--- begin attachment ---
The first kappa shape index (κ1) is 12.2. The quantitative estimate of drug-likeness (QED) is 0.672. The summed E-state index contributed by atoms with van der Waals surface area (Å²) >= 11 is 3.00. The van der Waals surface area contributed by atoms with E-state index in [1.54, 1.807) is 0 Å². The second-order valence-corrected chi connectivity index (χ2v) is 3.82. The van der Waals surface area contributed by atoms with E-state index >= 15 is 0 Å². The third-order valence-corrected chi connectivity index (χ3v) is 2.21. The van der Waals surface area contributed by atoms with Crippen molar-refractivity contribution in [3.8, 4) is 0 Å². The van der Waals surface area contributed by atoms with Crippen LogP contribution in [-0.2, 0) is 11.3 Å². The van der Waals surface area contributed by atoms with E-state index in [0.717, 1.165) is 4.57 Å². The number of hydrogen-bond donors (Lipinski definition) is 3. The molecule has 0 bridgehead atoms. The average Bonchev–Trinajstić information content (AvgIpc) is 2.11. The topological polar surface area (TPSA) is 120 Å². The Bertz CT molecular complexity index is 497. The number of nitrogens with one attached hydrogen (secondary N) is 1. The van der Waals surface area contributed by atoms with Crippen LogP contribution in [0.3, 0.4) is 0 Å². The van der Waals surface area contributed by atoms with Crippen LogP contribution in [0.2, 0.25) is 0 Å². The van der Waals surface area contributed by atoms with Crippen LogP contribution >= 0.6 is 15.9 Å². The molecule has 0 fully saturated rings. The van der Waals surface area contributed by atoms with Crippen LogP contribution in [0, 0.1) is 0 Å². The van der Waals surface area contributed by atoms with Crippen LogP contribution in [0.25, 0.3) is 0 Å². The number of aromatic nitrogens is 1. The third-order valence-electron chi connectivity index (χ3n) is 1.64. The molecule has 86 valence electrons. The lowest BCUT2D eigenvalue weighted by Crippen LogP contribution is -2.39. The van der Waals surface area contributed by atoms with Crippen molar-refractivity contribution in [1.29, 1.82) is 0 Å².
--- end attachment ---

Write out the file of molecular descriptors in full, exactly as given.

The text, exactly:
The first kappa shape index (κ1) is 12.2. The quantitative estimate of drug-likeness (QED) is 0.672. The summed E-state index contributed by atoms with van der Waals surface area (Å²) >= 11 is 3.00. The van der Waals surface area contributed by atoms with E-state index in [1.54, 1.807) is 0 Å². The second-order valence-corrected chi connectivity index (χ2v) is 3.82. The van der Waals surface area contributed by atoms with E-state index >= 15 is 0 Å². The third-order valence-corrected chi connectivity index (χ3v) is 2.21. The van der Waals surface area contributed by atoms with Crippen molar-refractivity contribution in [3.8, 4) is 0 Å². The van der Waals surface area contributed by atoms with Crippen LogP contribution in [-0.2, 0) is 11.3 Å². The van der Waals surface area contributed by atoms with E-state index in [0.717, 1.165) is 4.57 Å². The number of hydrogen-bond donors (Lipinski definition) is 3. The molecule has 0 bridgehead atoms. The average Bonchev–Trinajstić information content (AvgIpc) is 2.11. The topological polar surface area (TPSA) is 120 Å². The Bertz CT molecular complexity index is 497. The number of nitrogens with one attached hydrogen (secondary N) is 1. The van der Waals surface area contributed by atoms with Crippen LogP contribution in [0.3, 0.4) is 0 Å². The van der Waals surface area contributed by atoms with Crippen LogP contribution in [0.2, 0.25) is 0 Å². The van der Waals surface area contributed by atoms with Crippen LogP contribution >= 0.6 is 15.9 Å². The molecule has 0 fully saturated rings. The van der Waals surface area contributed by atoms with Crippen LogP contribution in [0, 0.1) is 0 Å². The van der Waals surface area contributed by atoms with Crippen LogP contribution in [0.25, 0.3) is 0 Å². The number of aromatic nitrogens is 1. The third-order valence-electron chi connectivity index (χ3n) is 1.64. The molecule has 86 valence electrons. The lowest BCUT2D eigenvalue weighted by Crippen LogP contribution is -2.39. The van der Waals surface area contributed by atoms with Crippen molar-refractivity contribution in [1.29, 1.82) is 0 Å².